Can't get into Sony's Home? You're not alone

I’ve been trying to get into Sony’s Home since yesterday. I was in the closed beta. But now that they’ve opened it up to 15 million people in an open beta, it’s like nobody is answering the phone. Sony spokesman Patrick Seybold posted this on the Sony game blog:

The new risque Apple allows Pull My Finger into the App Store after all!

Apple definitely appears to be changing its stance with regards to certain applications it will allow in the App Store. A couple days ago we saw the first NC-17 game be approved, now today Pull My Finger, the app that was once rejected by Apple for being of “limited utility” — which read a lot like “too crude” — has been approved for sale in the App Store!

A slight tweak in the App Store promotes paid apps

Apple has a problem with the App Store — but it’s a problem many companies would love to have: It’s growing too quickly. What worked when there were only 500 applications doesn’t work as well when there are more than 10,000. Amid growing criticism that the App Store is catering to the lowest common denominator by highlighting applications in a way that the cheapest will be most popular, Apple has made a small tweak, AppleInsider notes.

Reader poll: Will the game industry sales keep rising in December?

Some technology companies are seeing their worst December sales in memory. But the video game industry is expected to post an increase in sales in December compared to a year ago. Do you believe that will happen? In November, U.S. video game sales grew 10 percent, reinforcing the perception that games are resistant to recession. Please leave your comments.

Twitter in Gmail will further distract me from using it for email

I love that Gmail is adding a massive amount of functionality to its service via its Labs area (which allows you to test new features). In the past several weeks, we’ve gained the ability to send SMS chat messages from Gmail, to send video messages and to create to-do lists. I can also access Google Calendar and Google Docs data from small widgets in my Gmail sidebar. And today, a widget has appeared that may let me to close yet another tab in my browser window: TwitterGadget.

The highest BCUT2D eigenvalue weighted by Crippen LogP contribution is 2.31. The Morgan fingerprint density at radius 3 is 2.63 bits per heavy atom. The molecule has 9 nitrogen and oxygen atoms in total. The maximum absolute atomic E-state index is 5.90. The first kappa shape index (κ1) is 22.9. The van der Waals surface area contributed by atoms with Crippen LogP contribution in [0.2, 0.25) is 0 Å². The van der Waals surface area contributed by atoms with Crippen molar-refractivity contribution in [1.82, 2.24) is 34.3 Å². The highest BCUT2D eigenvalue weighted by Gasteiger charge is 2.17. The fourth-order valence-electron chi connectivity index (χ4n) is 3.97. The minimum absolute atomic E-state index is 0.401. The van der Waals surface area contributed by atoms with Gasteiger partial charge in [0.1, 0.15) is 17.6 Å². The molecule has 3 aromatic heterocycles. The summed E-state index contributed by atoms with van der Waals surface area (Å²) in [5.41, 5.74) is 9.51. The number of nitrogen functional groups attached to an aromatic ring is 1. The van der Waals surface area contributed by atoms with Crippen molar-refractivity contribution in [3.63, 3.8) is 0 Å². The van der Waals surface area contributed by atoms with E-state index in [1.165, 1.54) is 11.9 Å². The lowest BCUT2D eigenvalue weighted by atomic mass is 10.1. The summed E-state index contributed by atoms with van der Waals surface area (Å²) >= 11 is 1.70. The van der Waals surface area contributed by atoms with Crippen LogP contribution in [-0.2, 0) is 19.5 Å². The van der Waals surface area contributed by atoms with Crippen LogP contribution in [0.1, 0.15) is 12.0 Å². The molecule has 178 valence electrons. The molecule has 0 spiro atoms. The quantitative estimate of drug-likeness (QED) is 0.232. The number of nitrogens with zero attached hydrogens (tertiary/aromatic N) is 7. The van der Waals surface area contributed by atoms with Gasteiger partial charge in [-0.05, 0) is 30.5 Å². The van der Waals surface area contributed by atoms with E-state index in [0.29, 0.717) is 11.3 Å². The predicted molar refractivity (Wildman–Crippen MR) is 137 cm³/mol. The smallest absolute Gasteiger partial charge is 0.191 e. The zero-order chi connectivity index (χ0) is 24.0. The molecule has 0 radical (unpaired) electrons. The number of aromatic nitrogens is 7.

Sony takes micro-transactions into a whole new world with launch of Home

Sony launched its Home virtual world for the PlayStation 3 today, opening up its beta test to all 16 million PS3 owners. We’ve tested Home in a closed beta so far, but now we will find out if it is ready for millions of people. Jack Buser is the director of Home for the U.S. market. We talked with him by phone yesterday about Sony’s plans for expanding the world and what’s there now. [FYI: At the moment, I'm having trouble logging into Home; apparently, it's crowded]

Copy and paste (kind of) comes to the iPhone (again)

Everyone wants copy and paste capabilities on the iPhone. That’s why I’m sure it’s not a question of “if” but “when” Apple will implement them. Still, the device has now been out for a year and a half and they haven’t added those capabilities yet for whatever reason. Instead, some determined developers continue to come up with work arounds, and the one involving Safari bookmarks is the best yet.

Atari president Phil Harrison on creativity and the future of video games

When he was president of Sony Worldwide Studios, Phil Harrison was focused on creating new gaming experiences like the karaoke-based SingStar franchise, the Hollywood cinematic series, The Getaway, and the user-generated toolbox called LittleBigPlanet. Harrison, now president of Atari/Infogrames, explains how the decisions he made in building some of these successful global gaming franchises for Sony Computer Entertainment are impacting the choices he makes in leading Atari down its revitalization path.

Sad news hits the airwaves: Layoffs at NPR

It’s a sad day. We saw Yahoo! go through its second mass layoff in under a year. And now it’s being reported that National Public Radio — of which shows including All Things Considered, Wait, Wait, Don’t Tell Me and Car Talk have attracted a wide audience via iTunes — has eliminated 7 percent of its workforce, or 64 positions, and canceled two shows, News & Notes and Day to Day, in what is the organization’s first major layoff in more than 25 years, The Washington Post reports.